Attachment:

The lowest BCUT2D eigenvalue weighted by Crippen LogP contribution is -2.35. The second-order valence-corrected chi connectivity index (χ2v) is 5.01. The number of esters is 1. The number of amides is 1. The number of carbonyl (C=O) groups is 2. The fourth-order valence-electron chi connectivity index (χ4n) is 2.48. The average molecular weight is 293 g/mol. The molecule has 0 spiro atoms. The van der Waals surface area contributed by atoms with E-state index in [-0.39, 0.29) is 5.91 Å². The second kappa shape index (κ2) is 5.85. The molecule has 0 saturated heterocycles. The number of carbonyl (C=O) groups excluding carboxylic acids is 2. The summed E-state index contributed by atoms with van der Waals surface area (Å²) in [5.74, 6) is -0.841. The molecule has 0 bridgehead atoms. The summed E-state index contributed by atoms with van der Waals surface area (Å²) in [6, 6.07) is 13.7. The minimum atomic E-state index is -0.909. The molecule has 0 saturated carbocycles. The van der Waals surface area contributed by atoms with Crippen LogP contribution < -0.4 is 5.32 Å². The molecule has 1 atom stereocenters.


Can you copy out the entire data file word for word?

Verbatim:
The lowest BCUT2D eigenvalue weighted by Crippen LogP contribution is -2.35. The second-order valence-corrected chi connectivity index (χ2v) is 5.01. The number of esters is 1. The number of amides is 1. The number of carbonyl (C=O) groups is 2. The fourth-order valence-electron chi connectivity index (χ4n) is 2.48. The average molecular weight is 293 g/mol. The molecule has 0 spiro atoms. The van der Waals surface area contributed by atoms with E-state index in [-0.39, 0.29) is 5.91 Å². The second kappa shape index (κ2) is 5.85. The molecule has 0 saturated heterocycles. The number of carbonyl (C=O) groups excluding carboxylic acids is 2. The summed E-state index contributed by atoms with van der Waals surface area (Å²) in [5.74, 6) is -0.841. The molecule has 0 bridgehead atoms. The summed E-state index contributed by atoms with van der Waals surface area (Å²) in [6, 6.07) is 13.7. The minimum atomic E-state index is -0.909. The molecule has 0 saturated carbocycles. The van der Waals surface area contributed by atoms with Crippen LogP contribution < -0.4 is 5.32 Å². The molecule has 1 atom stereocenters.